Daniel Williams doubts that there was a council in Sirmium at 347/ 348 and that this council excommunicated Photinus, given the fact that the latter continued to be a bishop there and enjoyed great support among the locals.[4] Despite the several excommunications after the Council of 347 Photinus continued to be the bishop of Sirmium.

Council of 351 AD

The Second Council of Sirmium latter known as the First Great Council of Sirmium,[5] was summoned by Emperor Constantius II in the winter of 351.[6] At the end of the council the bishops propose the Sixth Arian Confession, which is in fact a slightly modified and expanded version of the Fourth Arian Confession, adopted by the Council of Antioch in 344.

Sources are contradictory about the council. Church historians Socrates (HE II.29) and Sozomenus (HE IV.6) mention the Council of Sirmium in 351, but confuse it with the Third Great Council of Sirmium in 357.[7] The two historians are not unanimous about the problems, discussed by the bishops. Their testimonies are similar only for the presence of Markus of Arethusa, Basil of Ancyra, George of Alexandria, Valens of Murcia and Ossius (of Cordoba?). Socrates also mentions Pancratius of Pelusium and Hypatius of Heraclea. Only Ursacius, bishop of Sirmium, and Valens, bishop of Mursa, were present as representatives of the West, and after the death of Emperor Constas they returned to their Arian views (Socrates, HE II.29, Sozomenus, HE IV.6).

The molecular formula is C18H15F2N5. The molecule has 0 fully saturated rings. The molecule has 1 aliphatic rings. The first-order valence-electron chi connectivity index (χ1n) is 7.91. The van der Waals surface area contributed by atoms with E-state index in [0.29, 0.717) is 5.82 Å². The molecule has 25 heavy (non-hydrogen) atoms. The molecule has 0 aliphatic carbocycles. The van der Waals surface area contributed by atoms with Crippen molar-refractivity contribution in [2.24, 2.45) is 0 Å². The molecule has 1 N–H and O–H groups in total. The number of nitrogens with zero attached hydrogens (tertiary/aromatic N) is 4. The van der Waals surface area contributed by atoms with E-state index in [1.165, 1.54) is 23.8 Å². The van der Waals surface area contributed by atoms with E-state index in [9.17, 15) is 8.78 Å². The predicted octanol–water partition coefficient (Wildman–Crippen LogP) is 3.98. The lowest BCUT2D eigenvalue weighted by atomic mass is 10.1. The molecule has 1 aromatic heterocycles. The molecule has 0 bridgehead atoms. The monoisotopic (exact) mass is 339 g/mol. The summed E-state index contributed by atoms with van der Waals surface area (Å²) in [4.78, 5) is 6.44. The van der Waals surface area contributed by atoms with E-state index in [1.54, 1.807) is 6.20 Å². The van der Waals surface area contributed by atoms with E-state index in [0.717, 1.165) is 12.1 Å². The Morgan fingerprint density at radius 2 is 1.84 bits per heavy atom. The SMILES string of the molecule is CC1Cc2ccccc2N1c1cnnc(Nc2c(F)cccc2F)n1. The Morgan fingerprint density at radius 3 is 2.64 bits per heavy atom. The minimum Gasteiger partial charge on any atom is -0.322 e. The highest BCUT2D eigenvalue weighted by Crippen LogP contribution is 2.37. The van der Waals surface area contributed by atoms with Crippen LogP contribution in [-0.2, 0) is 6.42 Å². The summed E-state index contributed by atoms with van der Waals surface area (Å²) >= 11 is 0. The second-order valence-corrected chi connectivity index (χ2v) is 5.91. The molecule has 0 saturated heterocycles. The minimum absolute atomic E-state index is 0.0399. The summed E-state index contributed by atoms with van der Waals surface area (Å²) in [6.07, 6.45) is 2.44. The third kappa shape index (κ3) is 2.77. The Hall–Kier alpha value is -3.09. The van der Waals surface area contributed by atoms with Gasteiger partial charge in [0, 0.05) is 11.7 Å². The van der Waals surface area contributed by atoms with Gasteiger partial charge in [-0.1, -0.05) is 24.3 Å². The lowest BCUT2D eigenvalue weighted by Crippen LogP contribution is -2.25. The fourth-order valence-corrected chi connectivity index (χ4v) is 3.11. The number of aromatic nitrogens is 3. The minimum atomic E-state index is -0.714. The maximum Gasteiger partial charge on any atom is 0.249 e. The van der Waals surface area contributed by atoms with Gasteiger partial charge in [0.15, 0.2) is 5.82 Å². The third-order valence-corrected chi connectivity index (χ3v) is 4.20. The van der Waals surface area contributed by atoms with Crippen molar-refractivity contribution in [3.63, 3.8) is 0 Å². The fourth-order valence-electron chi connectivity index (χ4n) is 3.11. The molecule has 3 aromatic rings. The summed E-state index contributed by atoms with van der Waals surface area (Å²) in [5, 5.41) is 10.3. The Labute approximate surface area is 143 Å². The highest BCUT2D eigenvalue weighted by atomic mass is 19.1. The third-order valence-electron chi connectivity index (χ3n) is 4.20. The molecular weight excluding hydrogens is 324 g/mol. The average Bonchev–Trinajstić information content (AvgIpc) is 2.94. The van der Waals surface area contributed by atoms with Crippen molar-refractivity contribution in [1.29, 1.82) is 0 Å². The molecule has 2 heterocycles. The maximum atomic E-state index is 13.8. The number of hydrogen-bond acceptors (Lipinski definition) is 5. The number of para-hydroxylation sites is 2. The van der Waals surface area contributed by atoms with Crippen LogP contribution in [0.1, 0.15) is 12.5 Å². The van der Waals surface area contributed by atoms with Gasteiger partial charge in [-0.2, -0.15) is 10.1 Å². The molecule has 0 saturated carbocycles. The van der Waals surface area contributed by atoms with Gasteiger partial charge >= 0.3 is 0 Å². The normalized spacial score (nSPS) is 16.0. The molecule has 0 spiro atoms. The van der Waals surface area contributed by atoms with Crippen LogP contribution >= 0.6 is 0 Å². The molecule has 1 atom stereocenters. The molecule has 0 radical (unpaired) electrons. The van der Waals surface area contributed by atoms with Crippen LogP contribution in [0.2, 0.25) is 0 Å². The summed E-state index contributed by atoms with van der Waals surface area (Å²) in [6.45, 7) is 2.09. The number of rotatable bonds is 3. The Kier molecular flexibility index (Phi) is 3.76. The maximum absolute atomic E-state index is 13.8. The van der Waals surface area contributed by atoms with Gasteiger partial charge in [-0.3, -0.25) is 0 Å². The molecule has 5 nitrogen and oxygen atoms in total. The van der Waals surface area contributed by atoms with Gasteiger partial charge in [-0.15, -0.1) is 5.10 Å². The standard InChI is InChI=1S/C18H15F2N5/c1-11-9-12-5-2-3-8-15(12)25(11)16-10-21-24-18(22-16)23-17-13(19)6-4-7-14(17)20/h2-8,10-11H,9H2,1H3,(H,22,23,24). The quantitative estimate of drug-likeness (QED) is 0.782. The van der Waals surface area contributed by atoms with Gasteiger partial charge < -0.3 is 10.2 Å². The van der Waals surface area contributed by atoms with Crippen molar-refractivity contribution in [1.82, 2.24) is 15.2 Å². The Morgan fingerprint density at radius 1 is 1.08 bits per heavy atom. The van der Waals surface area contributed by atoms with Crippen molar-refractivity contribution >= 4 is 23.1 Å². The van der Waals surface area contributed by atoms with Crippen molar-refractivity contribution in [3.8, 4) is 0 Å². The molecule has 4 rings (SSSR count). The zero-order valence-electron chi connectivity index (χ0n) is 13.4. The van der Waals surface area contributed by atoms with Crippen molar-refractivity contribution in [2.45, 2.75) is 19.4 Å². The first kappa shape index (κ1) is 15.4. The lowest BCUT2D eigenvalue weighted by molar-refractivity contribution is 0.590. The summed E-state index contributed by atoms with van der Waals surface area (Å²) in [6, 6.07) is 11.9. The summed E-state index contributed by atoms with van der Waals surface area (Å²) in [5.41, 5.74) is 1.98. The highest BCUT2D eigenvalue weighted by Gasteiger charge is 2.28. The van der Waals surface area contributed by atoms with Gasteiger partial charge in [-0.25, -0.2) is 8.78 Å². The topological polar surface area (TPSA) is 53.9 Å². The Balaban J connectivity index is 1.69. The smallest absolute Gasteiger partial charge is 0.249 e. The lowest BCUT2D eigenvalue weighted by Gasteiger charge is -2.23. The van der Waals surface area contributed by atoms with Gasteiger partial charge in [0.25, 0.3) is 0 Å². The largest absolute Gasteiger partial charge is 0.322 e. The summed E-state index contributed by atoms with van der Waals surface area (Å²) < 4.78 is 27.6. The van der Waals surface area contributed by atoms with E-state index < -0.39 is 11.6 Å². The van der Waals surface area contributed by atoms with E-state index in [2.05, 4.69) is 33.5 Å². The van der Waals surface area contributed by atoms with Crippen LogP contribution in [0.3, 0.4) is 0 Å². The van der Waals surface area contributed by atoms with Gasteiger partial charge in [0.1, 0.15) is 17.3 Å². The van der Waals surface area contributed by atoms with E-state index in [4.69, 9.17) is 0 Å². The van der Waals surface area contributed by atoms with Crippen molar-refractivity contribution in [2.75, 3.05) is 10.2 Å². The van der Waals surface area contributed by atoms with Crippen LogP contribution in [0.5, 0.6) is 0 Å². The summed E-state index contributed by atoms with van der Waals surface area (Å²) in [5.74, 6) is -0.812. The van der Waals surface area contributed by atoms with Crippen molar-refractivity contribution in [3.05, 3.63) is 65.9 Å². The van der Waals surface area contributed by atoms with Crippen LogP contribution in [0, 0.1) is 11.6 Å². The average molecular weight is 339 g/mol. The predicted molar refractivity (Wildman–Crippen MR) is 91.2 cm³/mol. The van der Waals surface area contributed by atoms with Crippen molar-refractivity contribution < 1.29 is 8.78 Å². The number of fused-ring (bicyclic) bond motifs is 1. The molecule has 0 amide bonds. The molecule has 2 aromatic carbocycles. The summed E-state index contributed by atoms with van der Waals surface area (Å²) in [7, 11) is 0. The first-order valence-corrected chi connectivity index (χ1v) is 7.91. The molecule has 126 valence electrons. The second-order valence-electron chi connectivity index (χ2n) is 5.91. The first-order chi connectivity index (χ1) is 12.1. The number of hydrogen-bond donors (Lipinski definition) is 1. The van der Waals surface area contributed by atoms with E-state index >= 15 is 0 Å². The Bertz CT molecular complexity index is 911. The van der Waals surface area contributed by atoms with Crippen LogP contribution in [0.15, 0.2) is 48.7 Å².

The council ended with the adoption of three decisions, announced in a letter sent to all bishops.

First, Photinus, the bishop of Sirmium, was convicted for the fifth time, this time after a public debate between him and Basil of Ancyra (Epiphanius, Panarion 71.1-5, Socrates, HE II.29, 30, Sozomenus, HE IV.6)[8]. In this case, Constantius personally took action to exile him, and in practice Photinus disappeared from the religious and political scene. He was replaced by the anti-Nicene Germinius of Cysyc (Socrates, HE II.29.4, Athan. Hist. Arian. 74.5).

Second, the council withdrew the symbol adopted in Antioch in 341. They rejection the most famous views related to the Arians and added to the original formula 26 anathemas to replace the complex structure of the "long faith" of 344. (the document is preserved in Athan. De syn. 27, Hilary, De syn. 37, Socr. HE II.30).[9]

Third, the council of Sirmium once again condemned and excommunicated Athanasius of Alexandria.[10]

The faith, which was adopted by the bishops of the council of Sirmium in 351, completely repeats the Fourth Symbol of Antioch, which until then had been used at least twice in the preparation of other symbols. According to Socrates, the author of the text is Markus, Bishop of Arethusa.